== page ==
The original oeuvre of Vieira da Silva, universally characterised by advances and retreats, uncertainties and experimentation, is punctuated by remarkable moments of progress. Up until 1935, Vieira da Silva used the central perspective and constructed space around a single imaginary vanishing point in noteworthy paintings featuring closed spaces. From 1936 onwards, this perspective was gradually surpassed in the series entitled Compositions. The affirmation of the plane through purely visual elements, such as lines and contours, serves to enhance the architectural nature of the compositions. Structure and pictorial space are the driving forces behind her constructive tendencies. Themes diminish in importance and become visual diagrams. The paintings in this series do not have titles, nor are they intentional Compositions, and the grid acts as a method for compartmentalising space in the two-dimensional support of the canvas.
Composition is part of a set of works that may be defined as spatial skeletons which serve to highlight the structures that define the composition, where abstraction excludes any kind of figuration. Vieira da Silva devotes her attention to the framework of the visible, and the structures are stripped bare. She is interested in the essence; the spaces are inward-looking and closed off, just as the artist is isolated from the outside world and reality. The composition is ordered around a central axis, a stabilising element which is instantly dispelled by destabilising elements. The lines, extended by contours, criss-cross and become intertwined with one another from one plane to another, creating distortions and forming a grid which destroys any perspective suggested in earlier compositions. The idea of a labyrinth (long before this spatial configuration came to be used as a title for paintings) is implicit in the lost path of the tangle of lines. Density disappears, depth is destroyed, and the canvas reclaims its function as a container. The colour, stripped of any expressive value, accentuates the purpose of the lines, which create new planes from their intersections, highlighting the architecture of the piece and the absence of volume. Pure colour is used with a view to dynamism, rather than the palette becoming plainer and more saturated. Vieira da Silva deliberately uses colour for its intrinsic relationship with painting, enabling detachment from reality and reductive essentiality, which soon became imperative to overcome and transgress.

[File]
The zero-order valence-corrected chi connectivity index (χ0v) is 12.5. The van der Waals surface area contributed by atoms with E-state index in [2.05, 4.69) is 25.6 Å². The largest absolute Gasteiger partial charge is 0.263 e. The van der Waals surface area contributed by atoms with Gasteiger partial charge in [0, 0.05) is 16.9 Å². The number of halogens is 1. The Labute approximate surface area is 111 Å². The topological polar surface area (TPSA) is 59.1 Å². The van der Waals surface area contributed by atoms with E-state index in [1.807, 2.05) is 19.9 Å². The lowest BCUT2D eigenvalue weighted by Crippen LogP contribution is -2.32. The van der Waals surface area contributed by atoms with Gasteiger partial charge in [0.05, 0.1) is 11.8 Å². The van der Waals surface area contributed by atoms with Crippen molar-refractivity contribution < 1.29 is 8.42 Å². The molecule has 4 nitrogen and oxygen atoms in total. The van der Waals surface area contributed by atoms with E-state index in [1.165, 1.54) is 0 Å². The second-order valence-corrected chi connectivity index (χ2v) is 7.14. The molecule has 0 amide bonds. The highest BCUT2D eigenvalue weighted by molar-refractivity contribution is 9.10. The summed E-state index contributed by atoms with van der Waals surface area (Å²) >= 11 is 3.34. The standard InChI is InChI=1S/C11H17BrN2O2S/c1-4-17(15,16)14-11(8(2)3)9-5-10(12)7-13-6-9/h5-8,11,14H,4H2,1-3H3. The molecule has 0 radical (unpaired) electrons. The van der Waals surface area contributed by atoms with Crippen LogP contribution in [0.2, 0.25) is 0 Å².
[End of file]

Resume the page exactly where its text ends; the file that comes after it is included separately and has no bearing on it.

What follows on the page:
Marina Bairrão Ruivo
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